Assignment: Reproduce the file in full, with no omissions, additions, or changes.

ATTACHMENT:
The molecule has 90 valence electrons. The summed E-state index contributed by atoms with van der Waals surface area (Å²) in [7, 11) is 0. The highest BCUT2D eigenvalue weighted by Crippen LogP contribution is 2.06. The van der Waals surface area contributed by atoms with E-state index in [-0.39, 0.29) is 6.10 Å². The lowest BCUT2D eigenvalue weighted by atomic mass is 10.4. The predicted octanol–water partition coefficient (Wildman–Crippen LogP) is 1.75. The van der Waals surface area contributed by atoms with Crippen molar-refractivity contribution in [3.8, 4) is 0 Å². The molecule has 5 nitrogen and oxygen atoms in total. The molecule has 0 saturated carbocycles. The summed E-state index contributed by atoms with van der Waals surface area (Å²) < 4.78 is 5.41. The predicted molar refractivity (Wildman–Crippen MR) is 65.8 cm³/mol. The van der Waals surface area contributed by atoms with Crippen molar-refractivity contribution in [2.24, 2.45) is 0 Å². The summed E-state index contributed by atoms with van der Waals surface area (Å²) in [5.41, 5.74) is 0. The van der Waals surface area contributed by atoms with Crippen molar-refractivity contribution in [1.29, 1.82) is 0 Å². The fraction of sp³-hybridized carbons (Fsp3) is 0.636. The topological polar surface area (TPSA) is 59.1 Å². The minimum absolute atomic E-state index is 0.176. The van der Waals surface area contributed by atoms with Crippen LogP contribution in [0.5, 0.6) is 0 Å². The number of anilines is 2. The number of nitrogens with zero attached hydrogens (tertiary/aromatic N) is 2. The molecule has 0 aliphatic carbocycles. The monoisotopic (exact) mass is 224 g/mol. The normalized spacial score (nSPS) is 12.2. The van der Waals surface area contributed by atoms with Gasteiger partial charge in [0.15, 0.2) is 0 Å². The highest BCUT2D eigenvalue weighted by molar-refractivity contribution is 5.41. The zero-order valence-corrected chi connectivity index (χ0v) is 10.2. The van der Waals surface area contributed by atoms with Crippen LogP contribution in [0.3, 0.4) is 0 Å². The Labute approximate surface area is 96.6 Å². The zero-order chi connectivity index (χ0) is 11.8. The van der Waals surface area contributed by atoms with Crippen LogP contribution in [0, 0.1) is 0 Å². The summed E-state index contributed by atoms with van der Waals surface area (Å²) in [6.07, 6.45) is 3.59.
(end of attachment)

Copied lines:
The molecule has 90 valence electrons. The summed E-state index contributed by atoms with van der Waals surface area (Å²) in [7, 11) is 0. The highest BCUT2D eigenvalue weighted by Crippen LogP contribution is 2.06. The van der Waals surface area contributed by atoms with E-state index in [-0.39, 0.29) is 6.10 Å². The lowest BCUT2D eigenvalue weighted by atomic mass is 10.4. The predicted octanol–water partition coefficient (Wildman–Crippen LogP) is 1.75. The van der Waals surface area contributed by atoms with Crippen molar-refractivity contribution in [3.8, 4) is 0 Å². The molecule has 5 nitrogen and oxygen atoms in total. The molecule has 0 saturated carbocycles. The summed E-state index contributed by atoms with van der Waals surface area (Å²) < 4.78 is 5.41. The predicted molar refractivity (Wildman–Crippen MR) is 65.8 cm³/mol. The van der Waals surface area contributed by atoms with Crippen molar-refractivity contribution in [2.24, 2.45) is 0 Å². The summed E-state index contributed by atoms with van der Waals surface area (Å²) in [5.41, 5.74) is 0. The van der Waals surface area contributed by atoms with Crippen molar-refractivity contribution in [1.29, 1.82) is 0 Å². The fraction of sp³-hybridized carbons (Fsp3) is 0.636. The topological polar surface area (TPSA) is 59.1 Å². The minimum absolute atomic E-state index is 0.176. The van der Waals surface area contributed by atoms with Crippen LogP contribution in [0.5, 0.6) is 0 Å². The number of anilines is 2. The number of nitrogens with zero attached hydrogens (tertiary/aromatic N) is 2. The molecule has 0 aliphatic carbocycles. The monoisotopic (exact) mass is 224 g/mol. The normalized spacial score (nSPS) is 12.2. The van der Waals surface area contributed by atoms with Gasteiger partial charge in [0.15, 0.2) is 0 Å². The highest BCUT2D eigenvalue weighted by molar-refractivity contribution is 5.41. The zero-order valence-corrected chi connectivity index (χ0v) is 10.2. The van der Waals surface area contributed by atoms with Crippen LogP contribution in [0.3, 0.4) is 0 Å². The Labute approximate surface area is 96.6 Å². The zero-order chi connectivity index (χ0) is 11.8. The van der Waals surface area contributed by atoms with Crippen LogP contribution in [0, 0.1) is 0 Å². The summed E-state index contributed by atoms with van der Waals surface area (Å²) in [6.07, 6.45) is 3.59.